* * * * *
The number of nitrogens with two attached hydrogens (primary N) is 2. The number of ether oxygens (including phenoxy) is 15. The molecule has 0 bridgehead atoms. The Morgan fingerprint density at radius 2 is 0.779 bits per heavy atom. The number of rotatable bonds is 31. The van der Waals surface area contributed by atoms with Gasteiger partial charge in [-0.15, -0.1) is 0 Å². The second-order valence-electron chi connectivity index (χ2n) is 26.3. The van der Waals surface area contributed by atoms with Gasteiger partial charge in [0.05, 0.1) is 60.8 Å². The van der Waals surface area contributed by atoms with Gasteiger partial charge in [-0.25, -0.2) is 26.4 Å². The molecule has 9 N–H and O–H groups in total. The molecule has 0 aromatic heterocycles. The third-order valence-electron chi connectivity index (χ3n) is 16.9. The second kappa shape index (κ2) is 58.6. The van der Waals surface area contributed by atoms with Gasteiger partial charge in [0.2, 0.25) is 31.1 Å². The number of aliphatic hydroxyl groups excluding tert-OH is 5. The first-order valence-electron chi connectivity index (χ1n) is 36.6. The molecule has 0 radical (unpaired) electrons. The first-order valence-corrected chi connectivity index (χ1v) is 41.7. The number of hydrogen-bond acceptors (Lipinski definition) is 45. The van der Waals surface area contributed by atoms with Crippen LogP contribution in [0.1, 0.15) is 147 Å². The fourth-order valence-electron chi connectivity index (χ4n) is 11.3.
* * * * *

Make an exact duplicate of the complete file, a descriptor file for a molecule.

The number of nitrogens with two attached hydrogens (primary N) is 2. The number of ether oxygens (including phenoxy) is 15. The molecule has 0 bridgehead atoms. The Morgan fingerprint density at radius 2 is 0.779 bits per heavy atom. The number of rotatable bonds is 31. The van der Waals surface area contributed by atoms with Gasteiger partial charge in [-0.15, -0.1) is 0 Å². The second-order valence-electron chi connectivity index (χ2n) is 26.3. The van der Waals surface area contributed by atoms with Gasteiger partial charge in [0.05, 0.1) is 60.8 Å². The van der Waals surface area contributed by atoms with Gasteiger partial charge in [-0.25, -0.2) is 26.4 Å². The molecule has 9 N–H and O–H groups in total. The molecule has 0 aromatic heterocycles. The third-order valence-electron chi connectivity index (χ3n) is 16.9. The second kappa shape index (κ2) is 58.6. The van der Waals surface area contributed by atoms with Gasteiger partial charge in [0.2, 0.25) is 31.1 Å². The number of aliphatic hydroxyl groups excluding tert-OH is 5. The first-order valence-electron chi connectivity index (χ1n) is 36.6. The molecule has 0 radical (unpaired) electrons. The first-order valence-corrected chi connectivity index (χ1v) is 41.7. The number of hydrogen-bond acceptors (Lipinski definition) is 45. The van der Waals surface area contributed by atoms with Crippen LogP contribution in [0.1, 0.15) is 147 Å². The fourth-order valence-electron chi connectivity index (χ4n) is 11.3.